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Are millennials still facing challenges with homeownership?
Millennials, those born between 1981 and 1997, are the most populous generation in United States history. Millennials are more tech-skilled, racially and culturally diverse, more educated, and marry later in life than previous generations. Millennials are also more likely to buy a property later in life.
Millennials' consumption patterns have sparked a few theories, with early claims that they had substantially different goals and values than their elders finally giving way to an acknowledgment that they were mostly less financially stable.
Millennials are less likely to own a home than Baby Boomers and Generation X
For Millennials, breaking into the real estate market has been incredibly tough. Between 2018 and 2020, the percentage of Millennials in the United States who anticipate always renting their home climbed from 10.7% to 18.2%. Homeownership is lower among people under the age of 35 than among any other generation.
Millennials had a homeownership rate of 32.2% in 2015, which was 28.2% lower than Generation X and 42.8% lower than baby boomers.
The homeownership rate of millennials is lower than that of the two earlier generations in the same age category. The millennial homeownership rate is 8% to 9% lower than previous generations between the ages of 25 and 34.
However, millennial homeownership has increased at a faster rate than any previous generation in the recent decade. But this is more likely attributable to generational differences in age rather than a trend, as millennials are in peak home-buying age.
Even so, they are still lagging behind previous generations. At the age of 30, just 42% of millennials own a home, compared to 48% of Generation X and 51% of Baby Boomers at the same age.
What is behind the lower homeownership rate for Millennials?
Many individuals consider homeownership to be one of the most significant investments they will make in their lives. However, even with today's cheap interest rates, millennials aren't automatically setting their minds on homeownership right away.
What keeps this generation at their parental home, and why aren't they buying houses at the same pace as prior generations?
They haven't yet got married. Millennials are more likely to put off getting married and having children, two major life events that often lead to homeownership. Homeownership is more likely among 18 to 34-year-olds who are married than among those who are not. This shows that changes in the marital composition may be a significant factor in the millennial homeownership rate's decline.
In 2018, fewer than 60% of individuals aged 25 to 34 lived with a spouse or partner, compared to 80% in 1967. In reality, people are marrying later these days, with the average marriage age for women being 27.8 and for men being 29.8.
Home affordability. Mortgage costs should not account for more than 25% of a homeowner's monthly income. Anything above that indicates that they are unable to afford the property. As the affordability gap between property values and income levels increases, Millennials will find it more difficult to purchase a home.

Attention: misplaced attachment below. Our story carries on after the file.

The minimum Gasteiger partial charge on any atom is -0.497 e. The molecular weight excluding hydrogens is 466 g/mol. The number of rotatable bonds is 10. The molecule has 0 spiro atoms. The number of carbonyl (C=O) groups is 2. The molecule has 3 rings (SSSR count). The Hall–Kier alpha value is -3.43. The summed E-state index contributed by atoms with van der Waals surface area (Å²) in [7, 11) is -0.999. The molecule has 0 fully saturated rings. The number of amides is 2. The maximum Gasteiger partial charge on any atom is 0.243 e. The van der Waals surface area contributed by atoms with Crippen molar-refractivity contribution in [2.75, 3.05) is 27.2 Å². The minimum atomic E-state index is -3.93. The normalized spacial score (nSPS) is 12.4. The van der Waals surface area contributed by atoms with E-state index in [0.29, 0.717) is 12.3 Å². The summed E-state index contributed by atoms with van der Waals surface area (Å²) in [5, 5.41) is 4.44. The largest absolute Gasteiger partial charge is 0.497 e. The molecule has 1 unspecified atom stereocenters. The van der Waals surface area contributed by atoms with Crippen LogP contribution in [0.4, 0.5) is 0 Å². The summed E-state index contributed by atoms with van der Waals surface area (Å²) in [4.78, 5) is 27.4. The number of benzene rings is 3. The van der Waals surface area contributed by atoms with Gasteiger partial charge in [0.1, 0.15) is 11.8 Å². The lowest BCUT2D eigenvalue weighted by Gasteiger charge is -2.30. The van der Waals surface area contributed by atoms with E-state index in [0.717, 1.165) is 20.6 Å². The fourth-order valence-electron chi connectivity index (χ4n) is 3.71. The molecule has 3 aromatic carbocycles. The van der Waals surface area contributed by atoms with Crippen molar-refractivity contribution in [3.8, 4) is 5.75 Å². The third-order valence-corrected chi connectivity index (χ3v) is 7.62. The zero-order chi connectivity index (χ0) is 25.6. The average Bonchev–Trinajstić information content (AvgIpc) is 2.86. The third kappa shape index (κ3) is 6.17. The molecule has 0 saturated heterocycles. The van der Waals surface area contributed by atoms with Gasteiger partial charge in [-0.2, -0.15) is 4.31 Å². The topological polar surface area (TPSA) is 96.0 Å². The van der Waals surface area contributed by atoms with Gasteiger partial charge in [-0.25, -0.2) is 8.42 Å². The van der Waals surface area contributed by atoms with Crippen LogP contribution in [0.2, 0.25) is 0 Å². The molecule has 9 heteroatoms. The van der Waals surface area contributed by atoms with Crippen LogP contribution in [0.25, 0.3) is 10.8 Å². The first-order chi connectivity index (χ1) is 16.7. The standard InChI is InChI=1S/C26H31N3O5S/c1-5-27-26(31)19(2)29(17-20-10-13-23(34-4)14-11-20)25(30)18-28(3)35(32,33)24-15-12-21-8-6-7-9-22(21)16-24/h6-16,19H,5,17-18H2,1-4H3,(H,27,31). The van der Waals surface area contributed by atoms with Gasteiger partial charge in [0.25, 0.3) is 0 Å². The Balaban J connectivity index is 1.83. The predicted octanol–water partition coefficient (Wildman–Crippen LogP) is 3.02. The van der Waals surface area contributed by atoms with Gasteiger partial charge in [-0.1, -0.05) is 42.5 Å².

Some members of this generation have been slammed by a nightmare in the housing market: growing costs, lack of supply, lack of new projects, increased debt, and stagnant pay growth. Many millennials have been pushed to strain their already stretched budgets to the limit as a result of these reasons.
The average older millennial pays $1,200 per month on housing prices, whether they are renters or homeowners. However, that same generation earns around $3,200 per month, implying that the average older millennial spends more than the suggested 25% of their salary for housing.
Student debt. Approximately 45 million Americans owe money on student loans. Nearly four out of five older millennials who attended at least some college carried on debt to pay for their schooling, with an average debt of $21,880.
As a result, it's become a barrier for Millennials looking to buy a home. In much of the employment market, this same demographic is also dealing with low wages and raises, adding to the stress of repaying college debts.
Is there hope in the future?
Following the volatility of 2020, more millennials are doubting their ability to buy a home. According to a new Apartment List survey analyzing homeownership trends, 18% of millennials anticipate renting for the rest of their lives, up from 12% in 2019 and 11% in 2018. As a result, millennials are lagging behind prior generations in terms of property ownership.
Future generations may be impacted as well. Homeownership is more likely if one's parents own a home. However, if more millennials continue to rent than previous generations, their offspring may follow in their footsteps.
If however, you are becoming a homeowner, keep in mind that the rewards of homeownership do not come without fees and time commitment. The website Knowyourcity.org has compiled a thorough checklist of items for your first apartment that could prove useful to new homeowners. It's a lot easier to save money and time when you use strategies and plan ahead.
This article does not necessarily reflect the opinions of the editors or the management of EconoTimes